Having a child with ADD, I know that my child could wind up at the Judge Rottenberg Educational/see ‘torture’ Center. Sen. Bryan Joyce has done so much to try prevent further torture from those electronic devices. (And he’s being punished because of it politically.) Children from many states around Ma. are sent there. I participated a few years ago in a protest, joining 3 busloads of Human Rights Activists from all over the country. How we in Ma. could allow that place with all the money it makes and all its lawyers to continue to harm children is beyond me. We’re still the ‘Snake Pit’.

  4. Meriah January 9, 2016 at 3:38 pm #

    Really shocked and saddened by Stephanie’s response. I think you must be, too. Big love your way for having the courage to write this post, and most of all for leaning into discomfort like you are.

    It’s not easy.

  5. Carly Findlay February 3, 2016 at 6:34 pm #

    I am so heartwarmed by this post. Thank you for listening to us actually disabled people. Thank you for not silencing us. After addressing my concerns with The Mighty and also trying and trying to engage with and educate Mighty Writers, I felt my words were futile and labeled as bullying. It was so disappointing. But this is a relief, to see that our words and experiences do mean something to parents of children with disability.
    Thank you.

    • Alice Brown February 16, 2016 at 9:59 am #

      And keep on working. If you want to organize another protest of that place that hires people off the street to use those shocking devices, let me know. They have even tried to get more powerful shocking devices, which at least was refused. There were only 3 people from Canton in that protest, joining 3 busloads of people from all over the country marching in protest of that place on Rt. 138.
      The advertising for that march was virtually non existent, although our Canton police carefully guarded us as we walked along Rt 138.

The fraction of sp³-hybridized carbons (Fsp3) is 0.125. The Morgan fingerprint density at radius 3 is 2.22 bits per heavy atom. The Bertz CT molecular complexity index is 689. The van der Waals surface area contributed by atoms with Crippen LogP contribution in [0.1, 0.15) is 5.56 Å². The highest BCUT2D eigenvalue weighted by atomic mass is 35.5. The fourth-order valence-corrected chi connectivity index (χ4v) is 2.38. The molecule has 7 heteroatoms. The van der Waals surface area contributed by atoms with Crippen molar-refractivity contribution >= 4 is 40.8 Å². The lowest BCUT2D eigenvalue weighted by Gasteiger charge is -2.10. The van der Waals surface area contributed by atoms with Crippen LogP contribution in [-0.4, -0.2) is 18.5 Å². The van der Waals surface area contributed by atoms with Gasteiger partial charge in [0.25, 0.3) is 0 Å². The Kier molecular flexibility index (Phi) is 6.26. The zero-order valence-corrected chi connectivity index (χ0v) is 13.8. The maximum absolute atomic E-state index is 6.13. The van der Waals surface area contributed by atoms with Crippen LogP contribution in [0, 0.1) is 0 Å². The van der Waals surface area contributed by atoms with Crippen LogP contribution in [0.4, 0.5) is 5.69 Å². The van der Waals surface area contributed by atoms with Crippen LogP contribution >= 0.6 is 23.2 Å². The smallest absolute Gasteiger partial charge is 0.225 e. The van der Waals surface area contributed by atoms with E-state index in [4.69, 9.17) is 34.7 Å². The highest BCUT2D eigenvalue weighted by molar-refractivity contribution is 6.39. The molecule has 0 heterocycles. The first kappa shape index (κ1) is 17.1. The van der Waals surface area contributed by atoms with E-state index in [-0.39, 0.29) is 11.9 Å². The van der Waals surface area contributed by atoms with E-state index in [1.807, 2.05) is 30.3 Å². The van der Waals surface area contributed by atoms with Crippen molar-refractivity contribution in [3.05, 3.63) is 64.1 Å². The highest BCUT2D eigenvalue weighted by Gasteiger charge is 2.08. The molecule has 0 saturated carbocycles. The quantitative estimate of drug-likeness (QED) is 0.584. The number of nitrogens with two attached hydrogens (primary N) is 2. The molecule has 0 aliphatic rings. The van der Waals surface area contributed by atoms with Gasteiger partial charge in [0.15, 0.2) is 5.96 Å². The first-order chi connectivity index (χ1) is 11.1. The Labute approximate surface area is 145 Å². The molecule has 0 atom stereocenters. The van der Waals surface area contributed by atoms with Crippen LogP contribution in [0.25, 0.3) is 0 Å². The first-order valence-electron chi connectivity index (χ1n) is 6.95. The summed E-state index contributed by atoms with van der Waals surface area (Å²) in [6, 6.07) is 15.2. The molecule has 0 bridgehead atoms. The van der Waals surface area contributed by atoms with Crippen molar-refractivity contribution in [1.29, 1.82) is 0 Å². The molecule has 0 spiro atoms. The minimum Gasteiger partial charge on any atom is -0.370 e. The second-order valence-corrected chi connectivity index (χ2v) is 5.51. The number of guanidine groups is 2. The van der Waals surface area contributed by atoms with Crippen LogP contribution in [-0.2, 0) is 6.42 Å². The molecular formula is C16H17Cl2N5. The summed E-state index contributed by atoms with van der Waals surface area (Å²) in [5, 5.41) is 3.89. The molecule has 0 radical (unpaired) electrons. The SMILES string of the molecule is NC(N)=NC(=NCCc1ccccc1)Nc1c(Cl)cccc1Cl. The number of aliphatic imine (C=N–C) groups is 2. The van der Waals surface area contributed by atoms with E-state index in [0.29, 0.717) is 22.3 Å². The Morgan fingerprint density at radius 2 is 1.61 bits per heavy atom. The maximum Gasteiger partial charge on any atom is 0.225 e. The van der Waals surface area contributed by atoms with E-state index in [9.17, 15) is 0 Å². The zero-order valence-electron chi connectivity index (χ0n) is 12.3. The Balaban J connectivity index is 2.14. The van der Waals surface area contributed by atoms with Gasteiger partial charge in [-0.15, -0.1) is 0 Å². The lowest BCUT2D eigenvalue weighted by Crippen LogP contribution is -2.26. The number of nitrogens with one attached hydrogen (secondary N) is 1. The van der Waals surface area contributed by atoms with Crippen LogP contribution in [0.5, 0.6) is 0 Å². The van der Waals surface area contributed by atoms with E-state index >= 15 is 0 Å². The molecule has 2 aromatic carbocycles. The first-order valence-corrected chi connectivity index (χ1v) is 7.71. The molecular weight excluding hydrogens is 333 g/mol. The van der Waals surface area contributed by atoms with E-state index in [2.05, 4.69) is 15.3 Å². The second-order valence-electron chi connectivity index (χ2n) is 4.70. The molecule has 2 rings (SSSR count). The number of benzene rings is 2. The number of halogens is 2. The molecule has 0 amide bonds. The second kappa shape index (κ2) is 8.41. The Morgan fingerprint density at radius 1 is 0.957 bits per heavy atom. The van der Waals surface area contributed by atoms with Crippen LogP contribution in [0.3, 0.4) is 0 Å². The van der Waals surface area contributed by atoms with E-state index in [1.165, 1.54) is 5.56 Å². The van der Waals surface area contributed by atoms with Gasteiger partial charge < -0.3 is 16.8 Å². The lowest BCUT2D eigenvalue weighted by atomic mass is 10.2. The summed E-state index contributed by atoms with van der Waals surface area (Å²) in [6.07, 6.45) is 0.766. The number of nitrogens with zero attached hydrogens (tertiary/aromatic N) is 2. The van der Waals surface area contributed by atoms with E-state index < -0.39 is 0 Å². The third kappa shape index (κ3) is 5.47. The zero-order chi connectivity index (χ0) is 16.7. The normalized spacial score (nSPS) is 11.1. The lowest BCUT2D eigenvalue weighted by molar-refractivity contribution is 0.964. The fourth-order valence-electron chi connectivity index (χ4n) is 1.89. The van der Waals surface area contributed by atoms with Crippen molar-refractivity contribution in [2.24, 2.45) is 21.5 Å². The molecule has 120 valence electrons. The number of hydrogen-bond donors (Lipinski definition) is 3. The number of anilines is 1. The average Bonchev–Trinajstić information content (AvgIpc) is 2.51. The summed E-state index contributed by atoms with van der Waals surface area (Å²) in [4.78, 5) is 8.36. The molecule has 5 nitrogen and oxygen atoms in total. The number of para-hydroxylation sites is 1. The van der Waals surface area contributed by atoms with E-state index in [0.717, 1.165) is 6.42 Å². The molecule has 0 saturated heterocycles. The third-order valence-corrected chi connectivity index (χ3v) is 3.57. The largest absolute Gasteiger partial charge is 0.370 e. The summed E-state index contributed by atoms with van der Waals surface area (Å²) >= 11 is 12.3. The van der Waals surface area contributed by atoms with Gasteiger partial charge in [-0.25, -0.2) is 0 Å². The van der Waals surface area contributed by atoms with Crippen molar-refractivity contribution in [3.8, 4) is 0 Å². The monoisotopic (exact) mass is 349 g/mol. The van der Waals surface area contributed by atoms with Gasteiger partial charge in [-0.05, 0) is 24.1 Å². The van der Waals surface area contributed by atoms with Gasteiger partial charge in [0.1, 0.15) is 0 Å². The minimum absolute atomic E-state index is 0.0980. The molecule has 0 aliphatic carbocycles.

They want us to forget it exists.

  6. Cristina February 3, 2016 at 7:30 pm #

    Such a lovely post, Melissa. Thank you for sharing. And let me tell you that it is being shared far and wide in the sibling sphere.

    I can’t seem to understand some parents (like Stephanie above) who take offense at the disabled voices speaking out loud what so many of us need to hear. One, I want to say to these parents who are up in arms, if it doesn’t apply to you, don’t worry, step back, turn the page, or better yet BE AN ALLY!

    Two, I read somewhere today something that I think everyone needs to hear: “Expecting marginalized peoples to disregard their own emotions to calmly educate you is the epitome of entitlement and privilege.” We weren’t listening to their voices until their voices got loud and a bit angry. That’s on us. Not them. We should have been listening all along.

    And three, Stephanie above writes: “Many have expressed to me that they are simply going to withdraw from the disability community at large because of this fear.” Well, isn’t it nice that *many* can withdraw from the disability community, walk away, go back to their other life away from the disabled voices that make them uncomfortable? The truth is, disabled people cannot walk away from the conversation. This is their every minute of every day. And if this is Stephanie’s child’s life, she better figure out a way to listen to her child’s tribe.

    So thank you, Melissa. I am incredibly heartened by your post!

  7. Lei February 3, 2016 at 9:04 pm #

    This is a wonderful post. Thank you so much for sharing this!

  8. Cheairs February 4, 2016 at 4:26 pm #

    I thank you for your post. As a parent and former blogger I decided two years ago to step away from the keyboard. I too am very guilty off what I like to call “live memoir writing” sharing openly only to look back and say,”maybe my son would not want me to share that” I am thankful for disabled communtity for their insight and for opening my eyes to how my “sharing” could bring sadness and pain to my child. I still write to work through emotions and maybe one day my son and I can decide together what to share with the world. Again, I thank you for you honest post. It is so greatly appreciated.

  9. Anne Grunsted February 16, 2016 at 11:37 am #

    Can you point me to some work published or written by adults with Down syndrome? We could all help by sharing that material in our parent groups.

    In the Ds community, I have only seen this discussed parent to parent while in other places it’s adult with disability to parent.

    I think the latter resonates more. I just personally don’t have access to adults with Down syndrome on a regular basis to be able to hear those voices in anything more than a sound bite. Let’s change that.